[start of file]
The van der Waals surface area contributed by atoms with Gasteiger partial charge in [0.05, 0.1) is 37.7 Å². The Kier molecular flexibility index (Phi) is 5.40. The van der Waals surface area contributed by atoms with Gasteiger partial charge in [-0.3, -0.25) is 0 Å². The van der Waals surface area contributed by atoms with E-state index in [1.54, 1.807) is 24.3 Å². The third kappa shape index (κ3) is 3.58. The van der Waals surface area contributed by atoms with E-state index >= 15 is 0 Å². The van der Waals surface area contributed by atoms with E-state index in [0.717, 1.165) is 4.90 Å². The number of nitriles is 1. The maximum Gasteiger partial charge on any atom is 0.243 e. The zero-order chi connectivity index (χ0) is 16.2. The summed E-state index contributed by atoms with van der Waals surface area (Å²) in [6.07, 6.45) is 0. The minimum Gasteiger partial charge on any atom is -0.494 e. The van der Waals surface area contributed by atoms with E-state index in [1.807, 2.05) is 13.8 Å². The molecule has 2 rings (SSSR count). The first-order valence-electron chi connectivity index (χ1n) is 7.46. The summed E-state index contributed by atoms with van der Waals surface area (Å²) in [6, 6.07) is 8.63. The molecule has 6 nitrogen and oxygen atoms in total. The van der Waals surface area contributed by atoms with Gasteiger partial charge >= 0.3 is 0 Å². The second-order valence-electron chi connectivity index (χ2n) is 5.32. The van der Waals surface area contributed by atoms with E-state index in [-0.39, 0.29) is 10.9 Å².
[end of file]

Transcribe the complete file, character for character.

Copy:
The van der Waals surface area contributed by atoms with Gasteiger partial charge in [0.05, 0.1) is 37.7 Å². The Kier molecular flexibility index (Phi) is 5.40. The van der Waals surface area contributed by atoms with Gasteiger partial charge in [-0.3, -0.25) is 0 Å². The van der Waals surface area contributed by atoms with E-state index in [1.54, 1.807) is 24.3 Å². The third kappa shape index (κ3) is 3.58. The van der Waals surface area contributed by atoms with E-state index >= 15 is 0 Å². The van der Waals surface area contributed by atoms with E-state index in [0.717, 1.165) is 4.90 Å². The number of nitriles is 1. The maximum Gasteiger partial charge on any atom is 0.243 e. The zero-order chi connectivity index (χ0) is 16.2. The summed E-state index contributed by atoms with van der Waals surface area (Å²) in [6.07, 6.45) is 0. The minimum Gasteiger partial charge on any atom is -0.494 e. The van der Waals surface area contributed by atoms with E-state index in [1.807, 2.05) is 13.8 Å². The molecule has 2 rings (SSSR count). The first-order valence-electron chi connectivity index (χ1n) is 7.46. The summed E-state index contributed by atoms with van der Waals surface area (Å²) in [6, 6.07) is 8.63. The molecule has 6 nitrogen and oxygen atoms in total. The van der Waals surface area contributed by atoms with Gasteiger partial charge >= 0.3 is 0 Å². The second-order valence-electron chi connectivity index (χ2n) is 5.32. The van der Waals surface area contributed by atoms with E-state index in [-0.39, 0.29) is 10.9 Å².